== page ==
Thanks everyone! I'm trying to keep track of my calories on livestrong.com I had switched to LoseIt.com but their was a bug on their website so I ditched it. But livestrong gives you lower calories to eat than what LoseIt.com did...it gives around 1300 to lose 1 1/2 pds a week whereas Livestrong.com only gives you 1,000 so I don't understand how they can be different. I'm just shooting for somewhere in between. I agree about doing exercises that discourage me. I also hate ab exercises, so I haven't incorporated them yet. I did ad some light free weight lifting ...only like 5 minutes worth of squats, bicep curls, etc. That I can handle. Then I'm doing 30 minutes of brisk walking on the treadmill 5 times a week. Well this week it's been everyday so far except one. The eating is tough...staying under those calories. I'm not fond of chicken, fish or turkey....I like beef 100%. I like pork chops, country fried steak, italian sausage, etc., so those things are dinner items. I just try to eat healthier all day then eat dinner in moderation. I'm just trying to stay consistant and not give up even if I mess up some days.

andrew80k
01-11-2012, 02:07 PM
kandy - I say this with all concern .. you keep jumping around from place to place to place to place like you're looking for something magic.

I know you've been given a ton of advice on the proper amount of calories to eat. If livestrong is giving you 1000 cals, then you put data in wrong because it won't recommend below 1200 for a woman. it's not healthy.

Honey you need to pick something and stick with it. Start at 1500 cals and give it at LEAST 4 weeks before you jump to something else.

This!

Patience, grasshopper. :D You should be eating NO LESS than 1200 and 1500 is a better starting spot. It takes time for your body to adjust. I know it's hard. It's hard for me too. It helps that it's hard for other people as well. I need to lose 67 pounds. That'll take 8 months. I'm not even half done with the first month and I'm ready to be at GOAL!

lin43
01-11-2012, 05:51 PM
Thanks everyone! I'm trying to keep track of my calories on livestrong.com I had switched to LoseIt.com but their was a bug on their website so I ditched it. But livestrong gives you lower calories to eat than what LoseIt.com did...it gives around 1300 to lose 1 1/2 pds a week whereas Livestrong.com only gives you 1,000 so I don't understand how they can be different. I'm just shooting for somewhere in between. I agree about doing exercises that discourage me. I also hate ab exercises, so I haven't incorporated them yet. I did ad some light free weight lifting ...only like 5 minutes worth of squats, bicep curls, etc. That I can handle. Then I'm doing 30 minutes of brisk walking on the treadmill 5 times a week. Well this week it's been everyday so far except one. The eating is tough...staying under those calories. I'm not fond of chicken, fish or turkey....I like beef 100%. I like pork chops, country fried steak, italian sausage, etc., so those things are dinner items. I just try to eat healthier all day then eat dinner in moderation. I'm just trying to stay consistant and not give up even if I mess up some days.


Sounds like a plan! Also, have you tried bison or buffalo rather than regular ground beef? It's just as good and it's lower in calories and fat.

kandyrews
01-11-2012, 06:36 PM
I know it may sound like I'm all over the place, but I do have a plan. Do Cardio 5x week for 30 minutes, light weights 3x week and eat around 1300 calories a day. I got the calorie amount from the website...I did not punch anything in wrong. I simply put in my height, weight and that I wanted to lose 1 1/2 a week and it gave me 1,087 to be exact. But I'm going with an average between all the different numbers I got. Someone else on here also said that same website did the same thing to her...gave her really low calories. But I just did another calorie calculator and it says 1476 I've used two or three different calculators and they're all different numbers, so my question is simply which one is correct...how many calories should I be eating 1087 or 1476 ...that's where they all range. So that's why I said I was going to go with somewhere in the middle such as 1300 calories. The only thing about my program that was in question was exactly how many calories I should be consuming. Oh and thank you for your concern, sorry I seem like I'm all over the place.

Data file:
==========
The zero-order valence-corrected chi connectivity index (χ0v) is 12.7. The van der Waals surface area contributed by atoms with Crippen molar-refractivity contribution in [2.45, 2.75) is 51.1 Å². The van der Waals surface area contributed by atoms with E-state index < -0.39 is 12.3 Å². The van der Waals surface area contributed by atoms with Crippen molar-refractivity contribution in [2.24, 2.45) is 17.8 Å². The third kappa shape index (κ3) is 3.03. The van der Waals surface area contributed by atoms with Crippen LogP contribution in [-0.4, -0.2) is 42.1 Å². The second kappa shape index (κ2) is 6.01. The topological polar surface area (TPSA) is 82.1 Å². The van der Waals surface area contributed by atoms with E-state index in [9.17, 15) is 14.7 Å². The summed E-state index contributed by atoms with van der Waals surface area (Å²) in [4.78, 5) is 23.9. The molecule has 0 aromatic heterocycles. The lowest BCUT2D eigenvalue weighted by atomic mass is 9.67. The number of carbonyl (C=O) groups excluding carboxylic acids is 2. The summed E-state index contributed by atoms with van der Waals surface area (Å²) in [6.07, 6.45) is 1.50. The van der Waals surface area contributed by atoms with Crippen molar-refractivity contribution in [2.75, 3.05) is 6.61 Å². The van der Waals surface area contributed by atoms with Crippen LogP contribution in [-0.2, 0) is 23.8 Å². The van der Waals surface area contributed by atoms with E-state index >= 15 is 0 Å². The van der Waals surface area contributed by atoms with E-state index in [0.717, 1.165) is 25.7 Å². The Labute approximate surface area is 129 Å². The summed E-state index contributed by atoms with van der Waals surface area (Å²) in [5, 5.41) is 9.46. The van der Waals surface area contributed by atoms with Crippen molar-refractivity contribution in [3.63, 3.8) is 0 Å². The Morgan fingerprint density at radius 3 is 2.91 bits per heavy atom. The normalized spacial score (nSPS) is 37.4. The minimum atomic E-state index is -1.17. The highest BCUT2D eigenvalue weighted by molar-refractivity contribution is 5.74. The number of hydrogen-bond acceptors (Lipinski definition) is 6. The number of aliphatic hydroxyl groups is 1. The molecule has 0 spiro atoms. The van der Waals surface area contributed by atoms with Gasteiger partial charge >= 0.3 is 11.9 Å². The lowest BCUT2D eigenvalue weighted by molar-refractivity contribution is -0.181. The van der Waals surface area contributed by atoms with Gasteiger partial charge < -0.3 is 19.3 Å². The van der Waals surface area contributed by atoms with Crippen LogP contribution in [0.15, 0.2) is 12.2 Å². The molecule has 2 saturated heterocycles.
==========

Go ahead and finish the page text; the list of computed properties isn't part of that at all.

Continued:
inglesita64
01-29-2012, 03:48 PM
I think the calories you have to consume are proportional not to how much weight you want to lose --that is up to your liver, not to you-- but with your build and activity level. I would trust my body to tell me how much food I need, considering always healthy choices. Starving youself won't allow you to keep on for the long haul, which is what it takes to lose weight, so I suppose your policy --going for about 1300-- is wise!

angelskeep
02-13-2012, 10:20 PM
For me, it has been move more eat less. Of course, that is the simple version. I should say eat less and eat clean. And it seems like I have to increase the activity somehow as I continue (now that I'm working at it again after some time off) to lose weight. I can tell a difference on the rare times when I have crap and garbage as part of my food intake compared to when I have protein and veg and whole grains. It is easier to lose with good, healthy, nutritious food, plus I don't seem to crave the junk if I stay away from the junk!

I have had to add distance to my walks, longer time, or hills. I ride the bicycle quite a bit further and again, add in hills. Next up for the walks...the little two lb weights for each hand.

But gosh, it sure does work well (for me) when I keep on plan and get it right!

Barb

fiona46
02-14-2012, 06:01 AM
After reading your threads i went and did a calorie count on what i'm eating most days and found i'm not eating enough !!! I'm trying to keep low carb so i'm not eating pasta, rice, potatoes, cereal...... MMMMM might have to re-think my plan.

kcoftx
02-14-2012, 06:16 AM